We now proceed to calculate the probability distribution for a fermion propagator in both formulations. If is a functional of a stochastic field corresponding to an observable, we define the normalized probability density function for to be the path integral , where we assume is real. This quantity is difficult to analyze field theoretically due to the singular nature of the delta function, so we perform a Fourier transform and work with the characteristic function, (7) where we have generalized the cumulant generating function for a complex observable through a double expansion in both and . From this formulation we see that we may compute cumulants using connected Feynman diagrams of the modified action . For our observables we will use (8a) (8b) where is some Dirac matrix of our choosing, and we consider the logarithm of the propagator in the case to simplify the calculation later on. Measuring the expectation value of this correlator is a procedure for determining the mass of the lightest fermion state allowed for a given using . The calculation of the variance for the case involves attaching fermion propagators at zero spatial momentum to the legs in the first diagram in Fig. LABEL:fig:fourpoint. For and near the chiral limit the pion is the lightest state which can propagate through such a graph, so that for late Euclidean time we find, . Higher cumulants can be computed using the equivalent diagrams. Generically, a graph contributing to scales as , since we need a minimum of mesons to make a connected graph. Furthermore, it is straightforward to verify that the minimum mass state that can possibly propagate in a graph for with consists of fermions with mass and pions. Therefore we expect these cumulant to scale as (9) The above scaling implies that the distribution for the real part of the fermion propagator near the chiral limit becomes highly symmetric about zero at late time. That is because odd moments (for which ) are seen to fall off much more quickly than even moments. This is consistent with the Lepage-Savage picture for baryon propagator distributions in QCD. For the formulation the cumulants are given by the connected graphs derived from the action , where is given in eq. (2). At leading order in a expansion, will be given by the sum of all tree level diagrams composed of external lines and any number of vertices which arise from internal fermion loops. Given our definition of , we find that all external propagators are spatially homogeneous, and, for very large Euclidean time, temporally homogeneous up to edge effects near the source and sink. Because we only consider tree graphs, all internal meson propagators will similarly be spatially and temporally homogeneous; thus, we may once again use mean field theory. Solving for the mean field leads to the following cumulants for the logarithm of the fermion correlator: (10) where gives the overlap of our operator with the ground state, and we have approximated the integral over Euclidean time by a step function for . Note in the limit finite, the cumulants vanish for and assumes a normal distribution, giving a log-normal distribution for the correlator. With the variance for the log of the correlator growing linearly with time, the distribution for the correlator will eventually become heavy-tailed, with a skewness growing exponentially with , though such long times are unlikely to be reached in practical numerical simulations.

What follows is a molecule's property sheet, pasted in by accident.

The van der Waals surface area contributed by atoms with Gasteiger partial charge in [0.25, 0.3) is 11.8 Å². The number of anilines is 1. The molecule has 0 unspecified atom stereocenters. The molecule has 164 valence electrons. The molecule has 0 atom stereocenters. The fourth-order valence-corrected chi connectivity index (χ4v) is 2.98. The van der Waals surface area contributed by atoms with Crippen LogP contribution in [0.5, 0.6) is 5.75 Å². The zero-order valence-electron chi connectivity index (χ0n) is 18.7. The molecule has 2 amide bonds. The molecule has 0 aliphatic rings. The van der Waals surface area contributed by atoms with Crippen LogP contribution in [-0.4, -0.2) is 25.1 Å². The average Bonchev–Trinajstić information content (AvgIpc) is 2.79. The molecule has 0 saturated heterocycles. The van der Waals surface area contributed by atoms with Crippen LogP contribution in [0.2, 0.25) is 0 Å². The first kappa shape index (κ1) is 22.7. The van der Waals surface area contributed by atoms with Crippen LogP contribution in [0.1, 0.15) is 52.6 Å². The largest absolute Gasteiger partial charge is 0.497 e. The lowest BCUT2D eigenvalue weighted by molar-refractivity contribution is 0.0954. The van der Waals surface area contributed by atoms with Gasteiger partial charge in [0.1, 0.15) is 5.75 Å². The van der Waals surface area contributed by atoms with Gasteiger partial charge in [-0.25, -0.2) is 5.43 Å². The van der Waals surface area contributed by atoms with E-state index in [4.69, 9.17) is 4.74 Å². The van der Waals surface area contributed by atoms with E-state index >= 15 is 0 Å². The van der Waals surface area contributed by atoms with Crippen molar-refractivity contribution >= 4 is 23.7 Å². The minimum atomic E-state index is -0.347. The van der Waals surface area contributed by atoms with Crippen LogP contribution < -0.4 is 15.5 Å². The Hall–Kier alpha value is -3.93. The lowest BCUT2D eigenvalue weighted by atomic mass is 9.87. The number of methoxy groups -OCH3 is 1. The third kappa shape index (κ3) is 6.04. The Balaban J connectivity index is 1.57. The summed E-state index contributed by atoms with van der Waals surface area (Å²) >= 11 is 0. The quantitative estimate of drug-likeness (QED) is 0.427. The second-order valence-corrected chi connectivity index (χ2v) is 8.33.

4 Discussion

We found that in the QCD-like “” formulation of the NJL model, the fermion determinant was complex and a Splittorff-Verbaarschot argument [4, 5] could be made to show that the phase of the fermion determinant had to fluctuate wildly for . When looking at fermion correlators, the distribution evolved to be symmetric about an exponentially small mean relative to its width, implying a severe signal/noise ratio when sampling the correlator using Monte Carlo methods. In contrast the “” formulation with even has no sign problem at nonzero , and the correlator distribution was, in a certain limit, log-normal and heavy-tailed. This overlap problem would pose challenges to Monte Carlo sampling if the tail became too long, but this sort of problem seems to be less severe than the exponential fall-off of signal/noise seen in the formulation as seen with the cumulant expansion analysis of Ref. [2, 13, 14]. Our analysis should make it clear that the sign problem encountered in QCD at nonzero chemical potential is not a fermion problem, but instead a consequence of interactions. In particular, if the particles being studied can exist in a tightly bound state of valence fermions, there is going to be a sign problem. We believe that inventing a way to introduce the pion into QCD as a fundamental field could be an important step toward solving the QCD sign problem and beginning to study the properties of ordinary and dense matter from first principles.

Acknowledgments

This work was supported in part by U.S. DOE grants No. DE-FG02-00ER41132 andNo. DE-FG02-93ER-40762.

References

References